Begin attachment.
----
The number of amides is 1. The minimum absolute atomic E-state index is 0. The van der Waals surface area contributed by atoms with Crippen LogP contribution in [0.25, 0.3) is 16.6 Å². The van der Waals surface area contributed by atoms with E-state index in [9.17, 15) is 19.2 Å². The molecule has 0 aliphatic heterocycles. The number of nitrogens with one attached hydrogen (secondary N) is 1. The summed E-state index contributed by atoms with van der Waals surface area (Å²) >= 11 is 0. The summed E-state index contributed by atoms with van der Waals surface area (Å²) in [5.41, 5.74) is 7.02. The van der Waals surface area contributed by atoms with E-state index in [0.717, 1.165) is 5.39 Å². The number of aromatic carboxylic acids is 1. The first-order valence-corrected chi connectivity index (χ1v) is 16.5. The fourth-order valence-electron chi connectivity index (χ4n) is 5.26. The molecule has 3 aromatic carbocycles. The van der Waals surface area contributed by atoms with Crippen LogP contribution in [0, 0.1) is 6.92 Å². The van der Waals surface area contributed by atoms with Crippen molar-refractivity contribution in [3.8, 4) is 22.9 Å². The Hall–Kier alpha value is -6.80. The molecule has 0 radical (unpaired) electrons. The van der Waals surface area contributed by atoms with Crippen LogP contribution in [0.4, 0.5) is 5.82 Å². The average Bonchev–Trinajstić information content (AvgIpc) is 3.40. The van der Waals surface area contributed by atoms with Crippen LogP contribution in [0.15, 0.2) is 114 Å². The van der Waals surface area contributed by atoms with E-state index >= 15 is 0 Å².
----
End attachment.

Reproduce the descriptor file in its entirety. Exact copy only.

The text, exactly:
The number of amides is 1. The minimum absolute atomic E-state index is 0. The van der Waals surface area contributed by atoms with Crippen LogP contribution in [0.25, 0.3) is 16.6 Å². The van der Waals surface area contributed by atoms with E-state index in [9.17, 15) is 19.2 Å². The molecule has 0 aliphatic heterocycles. The number of nitrogens with one attached hydrogen (secondary N) is 1. The summed E-state index contributed by atoms with van der Waals surface area (Å²) >= 11 is 0. The summed E-state index contributed by atoms with van der Waals surface area (Å²) in [5.41, 5.74) is 7.02. The van der Waals surface area contributed by atoms with E-state index in [0.717, 1.165) is 5.39 Å². The number of aromatic carboxylic acids is 1. The first-order valence-corrected chi connectivity index (χ1v) is 16.5. The fourth-order valence-electron chi connectivity index (χ4n) is 5.26. The molecule has 3 aromatic carbocycles. The van der Waals surface area contributed by atoms with Crippen LogP contribution in [0, 0.1) is 6.92 Å². The van der Waals surface area contributed by atoms with Crippen molar-refractivity contribution in [3.8, 4) is 22.9 Å². The Hall–Kier alpha value is -6.80. The molecule has 0 radical (unpaired) electrons. The van der Waals surface area contributed by atoms with Crippen LogP contribution in [0.4, 0.5) is 5.82 Å². The average Bonchev–Trinajstić information content (AvgIpc) is 3.40. The van der Waals surface area contributed by atoms with Crippen LogP contribution in [0.15, 0.2) is 114 Å². The van der Waals surface area contributed by atoms with E-state index >= 15 is 0 Å².